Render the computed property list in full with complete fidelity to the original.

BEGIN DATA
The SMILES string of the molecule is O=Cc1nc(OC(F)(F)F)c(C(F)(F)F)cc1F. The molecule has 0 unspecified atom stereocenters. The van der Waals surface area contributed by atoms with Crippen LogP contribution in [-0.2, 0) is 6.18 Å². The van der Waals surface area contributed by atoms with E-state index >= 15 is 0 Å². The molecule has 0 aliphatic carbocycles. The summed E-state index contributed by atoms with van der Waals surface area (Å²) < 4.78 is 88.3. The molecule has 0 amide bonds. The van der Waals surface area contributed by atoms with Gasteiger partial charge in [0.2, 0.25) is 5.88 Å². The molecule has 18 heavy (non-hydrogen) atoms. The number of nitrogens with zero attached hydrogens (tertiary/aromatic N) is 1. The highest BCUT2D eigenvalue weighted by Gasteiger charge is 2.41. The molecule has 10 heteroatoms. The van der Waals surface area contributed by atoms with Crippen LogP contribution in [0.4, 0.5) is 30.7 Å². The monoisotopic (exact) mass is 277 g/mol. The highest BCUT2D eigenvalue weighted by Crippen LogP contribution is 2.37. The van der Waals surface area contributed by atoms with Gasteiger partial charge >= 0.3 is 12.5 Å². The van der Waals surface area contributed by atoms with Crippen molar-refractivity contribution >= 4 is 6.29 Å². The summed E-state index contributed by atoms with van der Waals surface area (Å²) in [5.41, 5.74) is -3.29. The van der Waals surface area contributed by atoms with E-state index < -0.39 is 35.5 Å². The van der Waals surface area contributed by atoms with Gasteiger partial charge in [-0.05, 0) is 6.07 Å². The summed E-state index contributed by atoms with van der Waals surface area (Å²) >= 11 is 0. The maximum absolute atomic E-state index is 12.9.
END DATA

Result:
The SMILES string of the molecule is O=Cc1nc(OC(F)(F)F)c(C(F)(F)F)cc1F. The molecule has 0 unspecified atom stereocenters. The van der Waals surface area contributed by atoms with Crippen LogP contribution in [-0.2, 0) is 6.18 Å². The van der Waals surface area contributed by atoms with E-state index >= 15 is 0 Å². The molecule has 0 aliphatic carbocycles. The summed E-state index contributed by atoms with van der Waals surface area (Å²) < 4.78 is 88.3. The molecule has 0 amide bonds. The van der Waals surface area contributed by atoms with Gasteiger partial charge in [0.2, 0.25) is 5.88 Å². The molecule has 18 heavy (non-hydrogen) atoms. The number of nitrogens with zero attached hydrogens (tertiary/aromatic N) is 1. The highest BCUT2D eigenvalue weighted by Gasteiger charge is 2.41. The molecule has 10 heteroatoms. The van der Waals surface area contributed by atoms with Crippen LogP contribution in [0.4, 0.5) is 30.7 Å². The monoisotopic (exact) mass is 277 g/mol. The highest BCUT2D eigenvalue weighted by Crippen LogP contribution is 2.37. The van der Waals surface area contributed by atoms with Gasteiger partial charge >= 0.3 is 12.5 Å². The van der Waals surface area contributed by atoms with Crippen molar-refractivity contribution >= 4 is 6.29 Å². The summed E-state index contributed by atoms with van der Waals surface area (Å²) in [5.41, 5.74) is -3.29. The van der Waals surface area contributed by atoms with E-state index < -0.39 is 35.5 Å². The van der Waals surface area contributed by atoms with Gasteiger partial charge in [-0.05, 0) is 6.07 Å². The summed E-state index contributed by atoms with van der Waals surface area (Å²) >= 11 is 0. The maximum absolute atomic E-state index is 12.9.